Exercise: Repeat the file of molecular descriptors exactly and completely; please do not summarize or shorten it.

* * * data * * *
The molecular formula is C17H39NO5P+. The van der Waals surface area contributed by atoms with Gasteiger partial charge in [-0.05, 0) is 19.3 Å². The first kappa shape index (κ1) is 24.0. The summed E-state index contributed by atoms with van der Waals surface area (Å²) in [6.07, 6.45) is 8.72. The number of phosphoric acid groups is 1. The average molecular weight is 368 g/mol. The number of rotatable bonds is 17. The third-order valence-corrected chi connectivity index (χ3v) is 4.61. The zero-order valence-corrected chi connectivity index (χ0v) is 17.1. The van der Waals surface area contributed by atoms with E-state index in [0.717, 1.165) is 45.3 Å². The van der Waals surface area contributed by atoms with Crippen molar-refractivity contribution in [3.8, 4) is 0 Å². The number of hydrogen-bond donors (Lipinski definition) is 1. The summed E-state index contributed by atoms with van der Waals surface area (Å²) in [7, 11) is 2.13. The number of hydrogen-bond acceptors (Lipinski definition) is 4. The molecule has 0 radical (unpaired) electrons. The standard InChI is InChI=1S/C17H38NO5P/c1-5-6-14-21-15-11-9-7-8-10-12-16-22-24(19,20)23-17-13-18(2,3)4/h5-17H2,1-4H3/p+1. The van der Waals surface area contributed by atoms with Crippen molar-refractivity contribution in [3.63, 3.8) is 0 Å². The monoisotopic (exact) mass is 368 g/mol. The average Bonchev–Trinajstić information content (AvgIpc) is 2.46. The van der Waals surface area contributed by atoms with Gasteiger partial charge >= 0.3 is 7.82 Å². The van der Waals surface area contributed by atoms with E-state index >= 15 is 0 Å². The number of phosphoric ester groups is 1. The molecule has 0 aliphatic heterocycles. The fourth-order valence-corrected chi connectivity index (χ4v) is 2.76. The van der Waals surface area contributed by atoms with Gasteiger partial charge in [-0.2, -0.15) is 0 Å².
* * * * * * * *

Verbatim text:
The molecular formula is C17H39NO5P+. The van der Waals surface area contributed by atoms with Gasteiger partial charge in [-0.05, 0) is 19.3 Å². The first kappa shape index (κ1) is 24.0. The summed E-state index contributed by atoms with van der Waals surface area (Å²) in [6.07, 6.45) is 8.72. The number of phosphoric acid groups is 1. The average molecular weight is 368 g/mol. The number of rotatable bonds is 17. The third-order valence-corrected chi connectivity index (χ3v) is 4.61. The zero-order valence-corrected chi connectivity index (χ0v) is 17.1. The van der Waals surface area contributed by atoms with E-state index in [0.717, 1.165) is 45.3 Å². The van der Waals surface area contributed by atoms with Crippen molar-refractivity contribution in [3.8, 4) is 0 Å². The number of hydrogen-bond donors (Lipinski definition) is 1. The summed E-state index contributed by atoms with van der Waals surface area (Å²) in [7, 11) is 2.13. The number of hydrogen-bond acceptors (Lipinski definition) is 4. The molecule has 0 radical (unpaired) electrons. The standard InChI is InChI=1S/C17H38NO5P/c1-5-6-14-21-15-11-9-7-8-10-12-16-22-24(19,20)23-17-13-18(2,3)4/h5-17H2,1-4H3/p+1. The van der Waals surface area contributed by atoms with Crippen molar-refractivity contribution in [3.63, 3.8) is 0 Å². The monoisotopic (exact) mass is 368 g/mol. The average Bonchev–Trinajstić information content (AvgIpc) is 2.46. The van der Waals surface area contributed by atoms with Gasteiger partial charge >= 0.3 is 7.82 Å². The van der Waals surface area contributed by atoms with E-state index >= 15 is 0 Å². The number of phosphoric ester groups is 1. The molecule has 0 aliphatic heterocycles. The fourth-order valence-corrected chi connectivity index (χ4v) is 2.76. The van der Waals surface area contributed by atoms with Gasteiger partial charge in [-0.2, -0.15) is 0 Å².